Whilst organisations such as A4AI and Internet.org are looking to get more people connected to the internet, there are things which everyone can do to help. If you have any computers or laptops that you no longer use, or if your office or college will be getting new equipment, it is possible to donate the old computers to certain charities.  These charities can refurbish the old computers, if necessary, and will then distribute them to schools, education centres or other children's projects. It would be best to try to look this up, to find a charity close to you where you could donate electronic equipment (see how useful the internet is!). As well as helping children, this is also an environmentally-friendly way to get rid of old equipment.

Here is a useful list of ten tips of things to do before donating an old computer.

Also, if anyone has any ideas on getting some computers or laptops to the Homework Centre in South Africa,  please let me know. I would really appreciate it!

Children at the Homework Centre, South Africa

Thank you for taking the time to read this post... I am grateful that I have a laptop and access to the internet and can do things like take part in NaBloPoMo! I just hope I can use all the resources I am lucky enough to have, to help children around the world to get online too, and to open up more opportunities for their futures.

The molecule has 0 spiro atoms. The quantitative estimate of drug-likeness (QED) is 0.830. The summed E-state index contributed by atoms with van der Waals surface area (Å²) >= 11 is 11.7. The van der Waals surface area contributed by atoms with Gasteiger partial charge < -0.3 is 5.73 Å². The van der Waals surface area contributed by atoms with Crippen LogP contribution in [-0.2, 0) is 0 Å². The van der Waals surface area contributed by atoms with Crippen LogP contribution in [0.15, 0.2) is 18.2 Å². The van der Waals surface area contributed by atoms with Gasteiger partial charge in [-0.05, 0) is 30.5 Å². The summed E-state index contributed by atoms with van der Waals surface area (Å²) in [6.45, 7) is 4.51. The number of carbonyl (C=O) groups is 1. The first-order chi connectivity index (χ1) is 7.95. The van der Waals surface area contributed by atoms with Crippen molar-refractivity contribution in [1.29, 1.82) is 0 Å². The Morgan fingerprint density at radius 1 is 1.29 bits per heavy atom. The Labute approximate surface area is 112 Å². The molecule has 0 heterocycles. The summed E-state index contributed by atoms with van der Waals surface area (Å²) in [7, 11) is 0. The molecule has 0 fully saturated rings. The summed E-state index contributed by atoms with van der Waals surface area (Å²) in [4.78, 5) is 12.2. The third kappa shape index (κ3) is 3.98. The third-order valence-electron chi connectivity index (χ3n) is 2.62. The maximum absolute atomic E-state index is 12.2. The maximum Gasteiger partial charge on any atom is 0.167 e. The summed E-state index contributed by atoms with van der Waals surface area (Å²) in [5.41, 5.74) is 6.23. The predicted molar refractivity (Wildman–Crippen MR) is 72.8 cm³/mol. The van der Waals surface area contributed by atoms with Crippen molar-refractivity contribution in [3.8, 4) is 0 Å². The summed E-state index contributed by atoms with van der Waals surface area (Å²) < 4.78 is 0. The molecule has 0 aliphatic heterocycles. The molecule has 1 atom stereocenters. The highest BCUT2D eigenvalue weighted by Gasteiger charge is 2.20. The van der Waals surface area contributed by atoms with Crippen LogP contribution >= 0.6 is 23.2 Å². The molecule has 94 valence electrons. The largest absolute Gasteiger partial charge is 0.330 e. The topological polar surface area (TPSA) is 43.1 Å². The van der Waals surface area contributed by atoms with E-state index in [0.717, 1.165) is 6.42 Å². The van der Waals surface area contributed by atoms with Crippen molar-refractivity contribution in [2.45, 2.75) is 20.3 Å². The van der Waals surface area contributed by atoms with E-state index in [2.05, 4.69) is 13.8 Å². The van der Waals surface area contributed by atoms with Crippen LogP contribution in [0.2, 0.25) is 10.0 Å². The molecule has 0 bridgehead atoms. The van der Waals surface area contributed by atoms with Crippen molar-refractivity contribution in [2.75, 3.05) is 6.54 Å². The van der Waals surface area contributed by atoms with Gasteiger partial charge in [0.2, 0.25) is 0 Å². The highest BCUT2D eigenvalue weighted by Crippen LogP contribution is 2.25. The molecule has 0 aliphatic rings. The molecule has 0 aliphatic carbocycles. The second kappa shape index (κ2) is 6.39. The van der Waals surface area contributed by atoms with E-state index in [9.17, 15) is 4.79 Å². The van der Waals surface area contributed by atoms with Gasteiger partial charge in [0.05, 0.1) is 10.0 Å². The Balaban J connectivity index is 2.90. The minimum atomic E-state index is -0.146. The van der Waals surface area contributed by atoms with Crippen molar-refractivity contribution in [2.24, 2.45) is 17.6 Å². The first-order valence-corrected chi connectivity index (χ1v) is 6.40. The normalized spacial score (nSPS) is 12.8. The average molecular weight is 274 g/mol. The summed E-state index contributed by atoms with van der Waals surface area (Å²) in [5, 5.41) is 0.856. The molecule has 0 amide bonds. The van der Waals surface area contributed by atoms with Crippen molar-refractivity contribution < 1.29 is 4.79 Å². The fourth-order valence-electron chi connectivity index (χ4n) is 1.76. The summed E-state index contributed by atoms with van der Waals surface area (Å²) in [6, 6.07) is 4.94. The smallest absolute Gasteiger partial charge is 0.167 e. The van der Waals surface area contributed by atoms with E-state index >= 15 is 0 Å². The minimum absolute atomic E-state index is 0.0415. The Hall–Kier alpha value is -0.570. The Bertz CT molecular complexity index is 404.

1. HI Catherine. Greetings form the grid! :) It's lovely to have such a strong feeling for a cause and I hope your efforts see big rewards. My daughter Chloe is in her fourth year of a Communications degree and when she graduates she hopes to bring attention to issues. She is concerned with animal issues, mainly ecological habitat preservation here in Canada and the brutality of shark finning. But I bet her focus will change as she gets out into the world after graduation. Hope you've had a lovely weekend and will have a terrific week ahead. :)